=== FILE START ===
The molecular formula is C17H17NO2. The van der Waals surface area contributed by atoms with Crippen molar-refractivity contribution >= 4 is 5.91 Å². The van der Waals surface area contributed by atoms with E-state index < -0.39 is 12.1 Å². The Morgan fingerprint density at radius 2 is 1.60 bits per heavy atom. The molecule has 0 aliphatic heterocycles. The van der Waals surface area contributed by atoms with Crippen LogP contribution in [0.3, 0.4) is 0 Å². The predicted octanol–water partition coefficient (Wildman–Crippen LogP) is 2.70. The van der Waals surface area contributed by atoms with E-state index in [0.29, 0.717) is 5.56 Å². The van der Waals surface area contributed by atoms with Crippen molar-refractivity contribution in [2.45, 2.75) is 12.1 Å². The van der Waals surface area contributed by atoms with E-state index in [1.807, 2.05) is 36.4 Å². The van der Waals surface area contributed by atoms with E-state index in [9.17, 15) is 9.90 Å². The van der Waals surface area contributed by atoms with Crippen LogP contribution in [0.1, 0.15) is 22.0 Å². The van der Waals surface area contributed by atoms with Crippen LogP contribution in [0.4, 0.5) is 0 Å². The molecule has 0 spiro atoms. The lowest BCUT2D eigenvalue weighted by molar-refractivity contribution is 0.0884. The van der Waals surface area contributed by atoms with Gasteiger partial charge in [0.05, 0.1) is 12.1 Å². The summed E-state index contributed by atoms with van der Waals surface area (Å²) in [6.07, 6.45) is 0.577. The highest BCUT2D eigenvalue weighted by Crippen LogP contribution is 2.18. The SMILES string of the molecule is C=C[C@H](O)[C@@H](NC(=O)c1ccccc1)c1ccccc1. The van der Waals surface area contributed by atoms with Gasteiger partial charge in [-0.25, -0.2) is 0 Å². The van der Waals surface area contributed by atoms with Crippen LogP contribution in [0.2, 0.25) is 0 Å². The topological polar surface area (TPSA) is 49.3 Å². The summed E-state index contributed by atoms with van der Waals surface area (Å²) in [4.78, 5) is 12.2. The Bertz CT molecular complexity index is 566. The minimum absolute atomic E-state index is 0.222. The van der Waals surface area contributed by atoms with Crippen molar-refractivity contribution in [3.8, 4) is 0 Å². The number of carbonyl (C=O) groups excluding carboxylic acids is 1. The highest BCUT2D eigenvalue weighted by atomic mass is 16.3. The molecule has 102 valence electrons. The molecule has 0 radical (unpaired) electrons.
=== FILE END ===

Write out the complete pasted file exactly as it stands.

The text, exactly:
The molecular formula is C17H17NO2. The van der Waals surface area contributed by atoms with Crippen molar-refractivity contribution >= 4 is 5.91 Å². The van der Waals surface area contributed by atoms with E-state index < -0.39 is 12.1 Å². The Morgan fingerprint density at radius 2 is 1.60 bits per heavy atom. The molecule has 0 aliphatic heterocycles. The van der Waals surface area contributed by atoms with Crippen LogP contribution in [0.3, 0.4) is 0 Å². The predicted octanol–water partition coefficient (Wildman–Crippen LogP) is 2.70. The van der Waals surface area contributed by atoms with E-state index in [0.29, 0.717) is 5.56 Å². The van der Waals surface area contributed by atoms with Crippen molar-refractivity contribution in [2.45, 2.75) is 12.1 Å². The van der Waals surface area contributed by atoms with E-state index in [1.807, 2.05) is 36.4 Å². The van der Waals surface area contributed by atoms with E-state index in [9.17, 15) is 9.90 Å². The van der Waals surface area contributed by atoms with Crippen LogP contribution in [0.1, 0.15) is 22.0 Å². The van der Waals surface area contributed by atoms with Crippen LogP contribution in [0.4, 0.5) is 0 Å². The molecule has 0 spiro atoms. The lowest BCUT2D eigenvalue weighted by molar-refractivity contribution is 0.0884. The van der Waals surface area contributed by atoms with Gasteiger partial charge in [0.05, 0.1) is 12.1 Å². The summed E-state index contributed by atoms with van der Waals surface area (Å²) in [6.07, 6.45) is 0.577. The highest BCUT2D eigenvalue weighted by Crippen LogP contribution is 2.18. The SMILES string of the molecule is C=C[C@H](O)[C@@H](NC(=O)c1ccccc1)c1ccccc1. The van der Waals surface area contributed by atoms with Gasteiger partial charge in [-0.25, -0.2) is 0 Å². The van der Waals surface area contributed by atoms with Crippen LogP contribution in [0.2, 0.25) is 0 Å². The topological polar surface area (TPSA) is 49.3 Å². The summed E-state index contributed by atoms with van der Waals surface area (Å²) in [4.78, 5) is 12.2. The Bertz CT molecular complexity index is 566. The minimum absolute atomic E-state index is 0.222. The van der Waals surface area contributed by atoms with Crippen molar-refractivity contribution in [3.8, 4) is 0 Å². The number of carbonyl (C=O) groups excluding carboxylic acids is 1. The highest BCUT2D eigenvalue weighted by atomic mass is 16.3. The molecule has 102 valence electrons. The molecule has 0 radical (unpaired) electrons.